Following Instincts in Lord of the Flies by Golding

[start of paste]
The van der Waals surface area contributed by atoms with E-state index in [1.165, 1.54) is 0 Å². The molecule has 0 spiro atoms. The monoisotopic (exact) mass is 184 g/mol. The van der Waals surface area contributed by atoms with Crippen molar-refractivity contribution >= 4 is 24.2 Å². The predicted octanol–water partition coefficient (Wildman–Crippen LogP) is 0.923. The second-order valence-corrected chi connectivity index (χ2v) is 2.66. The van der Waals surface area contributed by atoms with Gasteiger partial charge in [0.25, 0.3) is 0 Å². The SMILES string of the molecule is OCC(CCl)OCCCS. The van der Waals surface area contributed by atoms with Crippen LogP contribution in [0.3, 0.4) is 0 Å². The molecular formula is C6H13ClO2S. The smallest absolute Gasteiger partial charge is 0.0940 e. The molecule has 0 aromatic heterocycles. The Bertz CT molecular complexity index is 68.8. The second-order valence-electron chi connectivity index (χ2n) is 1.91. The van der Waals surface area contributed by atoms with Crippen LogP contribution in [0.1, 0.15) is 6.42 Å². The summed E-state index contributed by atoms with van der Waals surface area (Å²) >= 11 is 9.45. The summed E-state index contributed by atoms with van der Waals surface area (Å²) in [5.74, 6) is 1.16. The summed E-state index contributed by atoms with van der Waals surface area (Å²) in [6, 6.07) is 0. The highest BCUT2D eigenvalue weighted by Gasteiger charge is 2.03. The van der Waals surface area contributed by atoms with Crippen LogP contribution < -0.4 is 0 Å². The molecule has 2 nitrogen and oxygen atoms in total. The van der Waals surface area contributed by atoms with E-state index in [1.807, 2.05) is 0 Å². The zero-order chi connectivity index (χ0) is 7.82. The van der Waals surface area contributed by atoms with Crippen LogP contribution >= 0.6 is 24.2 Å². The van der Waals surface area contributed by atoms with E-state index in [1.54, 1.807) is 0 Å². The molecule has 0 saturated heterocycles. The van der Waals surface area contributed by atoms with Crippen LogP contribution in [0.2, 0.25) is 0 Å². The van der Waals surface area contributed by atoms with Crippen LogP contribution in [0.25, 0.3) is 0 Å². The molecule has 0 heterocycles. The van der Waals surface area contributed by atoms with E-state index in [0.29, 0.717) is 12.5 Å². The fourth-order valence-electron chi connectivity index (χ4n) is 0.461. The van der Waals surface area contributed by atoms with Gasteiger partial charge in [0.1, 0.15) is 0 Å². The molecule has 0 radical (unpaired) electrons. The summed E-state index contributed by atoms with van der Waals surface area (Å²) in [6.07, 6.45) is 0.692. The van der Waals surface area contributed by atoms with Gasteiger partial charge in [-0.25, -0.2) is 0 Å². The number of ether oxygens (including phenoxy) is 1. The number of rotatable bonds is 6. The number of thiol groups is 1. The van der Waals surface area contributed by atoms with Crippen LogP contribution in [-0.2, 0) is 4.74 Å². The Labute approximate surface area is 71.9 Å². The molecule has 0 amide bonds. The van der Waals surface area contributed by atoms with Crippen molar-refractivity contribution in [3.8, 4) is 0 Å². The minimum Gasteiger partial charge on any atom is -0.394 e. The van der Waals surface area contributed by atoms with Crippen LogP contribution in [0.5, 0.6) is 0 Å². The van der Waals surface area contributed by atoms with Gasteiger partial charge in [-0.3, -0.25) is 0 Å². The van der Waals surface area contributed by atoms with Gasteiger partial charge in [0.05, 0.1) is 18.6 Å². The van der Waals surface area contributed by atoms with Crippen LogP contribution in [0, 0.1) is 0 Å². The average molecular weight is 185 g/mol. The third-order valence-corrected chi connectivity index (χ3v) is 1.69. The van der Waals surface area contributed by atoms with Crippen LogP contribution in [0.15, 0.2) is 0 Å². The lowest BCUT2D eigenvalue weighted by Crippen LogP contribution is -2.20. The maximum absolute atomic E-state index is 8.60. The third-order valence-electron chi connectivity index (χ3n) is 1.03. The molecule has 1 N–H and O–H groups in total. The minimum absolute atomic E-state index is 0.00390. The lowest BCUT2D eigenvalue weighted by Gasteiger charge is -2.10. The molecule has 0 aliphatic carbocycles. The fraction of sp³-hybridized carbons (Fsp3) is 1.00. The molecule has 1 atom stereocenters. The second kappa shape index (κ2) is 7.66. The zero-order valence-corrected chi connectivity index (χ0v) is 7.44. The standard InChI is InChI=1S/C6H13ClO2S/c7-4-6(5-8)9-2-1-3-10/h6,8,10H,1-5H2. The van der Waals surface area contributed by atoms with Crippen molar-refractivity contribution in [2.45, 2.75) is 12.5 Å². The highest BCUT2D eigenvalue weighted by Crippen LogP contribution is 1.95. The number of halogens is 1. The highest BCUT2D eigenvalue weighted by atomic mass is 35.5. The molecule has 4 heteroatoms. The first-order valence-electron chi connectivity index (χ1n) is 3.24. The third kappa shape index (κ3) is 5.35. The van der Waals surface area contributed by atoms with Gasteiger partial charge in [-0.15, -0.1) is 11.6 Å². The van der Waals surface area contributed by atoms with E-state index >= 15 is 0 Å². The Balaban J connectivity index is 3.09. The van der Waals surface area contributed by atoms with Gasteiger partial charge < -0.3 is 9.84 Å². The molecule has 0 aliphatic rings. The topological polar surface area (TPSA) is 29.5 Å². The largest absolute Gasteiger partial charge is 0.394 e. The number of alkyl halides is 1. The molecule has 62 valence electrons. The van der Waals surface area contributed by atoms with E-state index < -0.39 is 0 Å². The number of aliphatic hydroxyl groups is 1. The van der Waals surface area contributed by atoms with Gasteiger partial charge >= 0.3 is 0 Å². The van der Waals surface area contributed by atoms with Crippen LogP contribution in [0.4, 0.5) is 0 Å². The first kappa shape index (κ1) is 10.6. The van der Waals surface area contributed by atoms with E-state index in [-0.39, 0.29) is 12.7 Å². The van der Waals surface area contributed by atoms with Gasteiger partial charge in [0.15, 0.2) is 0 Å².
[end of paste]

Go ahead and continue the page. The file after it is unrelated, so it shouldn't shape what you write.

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Be civil, or be savage, the conflict between the instincts, stuck in the mind of boys who arrive at an unknown island after a plane crash. In many parts of the book Lord of the Flies, by William Golding, the lost boys face an inner conflict between their instinct to be civil, and their instinct to be savage. Some conflicts are faced in the novel throughout different scenes, such as; playing around, jealousy, hunger, mistrust, and death. Both the main characters, Ralph and Jack, are used as excellent examples to portray this idea of civil and barbaric, this comes as the group of boys separate. Because Ralph and Jack were on odds since the beginning, the group of boys eventually separates, giving them the choice to choose their own leader. Some ingenious boys allow themselves to have fun and become savages instead of keeping their civil instincts, causing Ralph to struggle against Jack and his savages, the ones who let the savage inside them take over. Shortly after the boys’ rough arrival at the unknown island, Ralph blows a conch to summon all the boys for a meeting. Ralph reminds them that they must all work together and collectively to be able to create a good society. But as time passes by, without the education of adults, the boys, especially the younger ones, begin to lose their instinct to be civil. The younger boys, instead of working together and hard to re-create the society they have lost, they begin to follow their instinctive drift to be savage and play around. “That little ’un that had a mark on his face–where is–he now? I tell you I don’t see him.” The boys looked at each other fearfully, unbelieving. “–where is he now?” Ralph muttered the reply as if in shame. “Perhaps he went back to the, the–”Beneath them, on ... ... middle of paper ... ...eir instinct to be savage, the tension in the story rises. The deaths of Piggy and Simon are examples of this. “Ralph wept for the end of innocence, the darkness of man’s heart, and the fall through the air of a true, wise friend called Piggy” (Golding 284), a quote in the book in the end of chapter 12, is a very deep quote. Here, William Golding expresses the darkness in the human heart; as Ralph was saved right before his death on the island, he thinks about how the savage instinct took over the boys’ souls. By the end of this novel, we open our eyes to realize how inadequate savageness becomes to these children, blinding them from their own civil instincts. Which later on appears to be restored after the officer makes them realize the terrible things they had done. Works Cited Golding, William. Lord of the Flies. New York: The Berkley Publishing Group, 1954.
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